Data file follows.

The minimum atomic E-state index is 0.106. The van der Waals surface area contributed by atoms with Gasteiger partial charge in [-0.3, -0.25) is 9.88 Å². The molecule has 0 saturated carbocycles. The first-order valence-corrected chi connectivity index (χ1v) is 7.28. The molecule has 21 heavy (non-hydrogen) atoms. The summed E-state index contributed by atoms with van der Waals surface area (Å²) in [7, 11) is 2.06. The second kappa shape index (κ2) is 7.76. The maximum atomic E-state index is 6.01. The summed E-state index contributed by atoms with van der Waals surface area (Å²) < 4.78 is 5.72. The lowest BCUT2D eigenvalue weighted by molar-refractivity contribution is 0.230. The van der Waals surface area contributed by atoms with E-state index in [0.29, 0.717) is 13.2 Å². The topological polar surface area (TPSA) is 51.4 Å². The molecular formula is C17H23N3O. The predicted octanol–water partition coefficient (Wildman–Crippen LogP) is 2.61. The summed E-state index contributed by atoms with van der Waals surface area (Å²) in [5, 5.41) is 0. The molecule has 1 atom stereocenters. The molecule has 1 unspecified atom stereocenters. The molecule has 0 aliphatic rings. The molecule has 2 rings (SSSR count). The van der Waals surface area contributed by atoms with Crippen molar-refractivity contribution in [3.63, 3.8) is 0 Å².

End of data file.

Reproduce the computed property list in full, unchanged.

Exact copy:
The minimum atomic E-state index is 0.106. The van der Waals surface area contributed by atoms with Gasteiger partial charge in [-0.3, -0.25) is 9.88 Å². The molecule has 0 saturated carbocycles. The first-order valence-corrected chi connectivity index (χ1v) is 7.28. The molecule has 21 heavy (non-hydrogen) atoms. The summed E-state index contributed by atoms with van der Waals surface area (Å²) in [7, 11) is 2.06. The second kappa shape index (κ2) is 7.76. The maximum atomic E-state index is 6.01. The summed E-state index contributed by atoms with van der Waals surface area (Å²) < 4.78 is 5.72. The lowest BCUT2D eigenvalue weighted by molar-refractivity contribution is 0.230. The van der Waals surface area contributed by atoms with E-state index in [0.29, 0.717) is 13.2 Å². The topological polar surface area (TPSA) is 51.4 Å². The molecular formula is C17H23N3O. The predicted octanol–water partition coefficient (Wildman–Crippen LogP) is 2.61. The summed E-state index contributed by atoms with van der Waals surface area (Å²) in [5, 5.41) is 0. The molecule has 1 atom stereocenters. The molecule has 1 unspecified atom stereocenters. The molecule has 0 aliphatic rings. The molecule has 2 rings (SSSR count). The van der Waals surface area contributed by atoms with Crippen molar-refractivity contribution in [3.63, 3.8) is 0 Å².